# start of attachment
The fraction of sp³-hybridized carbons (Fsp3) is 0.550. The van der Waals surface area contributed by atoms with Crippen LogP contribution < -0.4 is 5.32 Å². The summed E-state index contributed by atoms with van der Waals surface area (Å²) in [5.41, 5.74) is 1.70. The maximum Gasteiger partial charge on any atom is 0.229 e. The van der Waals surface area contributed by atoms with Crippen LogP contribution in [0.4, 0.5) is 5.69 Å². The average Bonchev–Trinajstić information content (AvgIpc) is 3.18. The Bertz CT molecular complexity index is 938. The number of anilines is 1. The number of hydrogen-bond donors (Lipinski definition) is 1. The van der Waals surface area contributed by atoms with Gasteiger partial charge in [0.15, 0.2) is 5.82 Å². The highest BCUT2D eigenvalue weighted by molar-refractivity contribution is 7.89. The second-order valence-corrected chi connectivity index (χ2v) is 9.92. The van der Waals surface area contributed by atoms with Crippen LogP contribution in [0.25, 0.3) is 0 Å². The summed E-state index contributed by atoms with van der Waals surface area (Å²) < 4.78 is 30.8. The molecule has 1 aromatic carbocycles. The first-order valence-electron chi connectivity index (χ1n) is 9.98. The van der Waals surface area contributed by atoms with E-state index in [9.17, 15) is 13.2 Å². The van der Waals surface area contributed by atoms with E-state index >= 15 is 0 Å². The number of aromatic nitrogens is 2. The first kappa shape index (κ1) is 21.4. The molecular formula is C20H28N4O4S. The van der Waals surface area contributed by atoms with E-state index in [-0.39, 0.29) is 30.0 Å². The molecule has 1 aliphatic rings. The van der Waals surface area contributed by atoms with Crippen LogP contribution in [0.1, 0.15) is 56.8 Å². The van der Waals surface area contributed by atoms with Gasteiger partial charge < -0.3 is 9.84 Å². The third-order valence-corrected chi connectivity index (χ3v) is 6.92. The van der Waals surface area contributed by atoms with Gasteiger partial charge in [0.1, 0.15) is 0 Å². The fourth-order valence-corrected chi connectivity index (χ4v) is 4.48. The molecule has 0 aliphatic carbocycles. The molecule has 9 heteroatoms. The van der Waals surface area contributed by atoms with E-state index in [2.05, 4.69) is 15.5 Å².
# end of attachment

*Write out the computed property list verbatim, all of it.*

The fraction of sp³-hybridized carbons (Fsp3) is 0.550. The van der Waals surface area contributed by atoms with Crippen LogP contribution < -0.4 is 5.32 Å². The summed E-state index contributed by atoms with van der Waals surface area (Å²) in [5.41, 5.74) is 1.70. The maximum Gasteiger partial charge on any atom is 0.229 e. The van der Waals surface area contributed by atoms with Crippen LogP contribution in [0.4, 0.5) is 5.69 Å². The average Bonchev–Trinajstić information content (AvgIpc) is 3.18. The Bertz CT molecular complexity index is 938. The number of anilines is 1. The number of hydrogen-bond donors (Lipinski definition) is 1. The van der Waals surface area contributed by atoms with Gasteiger partial charge in [0.15, 0.2) is 5.82 Å². The highest BCUT2D eigenvalue weighted by molar-refractivity contribution is 7.89. The second-order valence-corrected chi connectivity index (χ2v) is 9.92. The van der Waals surface area contributed by atoms with Crippen LogP contribution in [0.25, 0.3) is 0 Å². The summed E-state index contributed by atoms with van der Waals surface area (Å²) < 4.78 is 30.8. The molecule has 1 aromatic carbocycles. The first-order valence-electron chi connectivity index (χ1n) is 9.98. The van der Waals surface area contributed by atoms with E-state index in [9.17, 15) is 13.2 Å². The van der Waals surface area contributed by atoms with E-state index >= 15 is 0 Å². The number of aromatic nitrogens is 2. The first kappa shape index (κ1) is 21.4. The molecular formula is C20H28N4O4S. The van der Waals surface area contributed by atoms with E-state index in [-0.39, 0.29) is 30.0 Å². The molecule has 1 aliphatic rings. The van der Waals surface area contributed by atoms with Crippen LogP contribution in [0.1, 0.15) is 56.8 Å². The van der Waals surface area contributed by atoms with Gasteiger partial charge < -0.3 is 9.84 Å². The third-order valence-corrected chi connectivity index (χ3v) is 6.92. The van der Waals surface area contributed by atoms with Gasteiger partial charge in [0.1, 0.15) is 0 Å². The fourth-order valence-corrected chi connectivity index (χ4v) is 4.48. The molecule has 0 aliphatic carbocycles. The molecule has 9 heteroatoms. The van der Waals surface area contributed by atoms with E-state index in [2.05, 4.69) is 15.5 Å².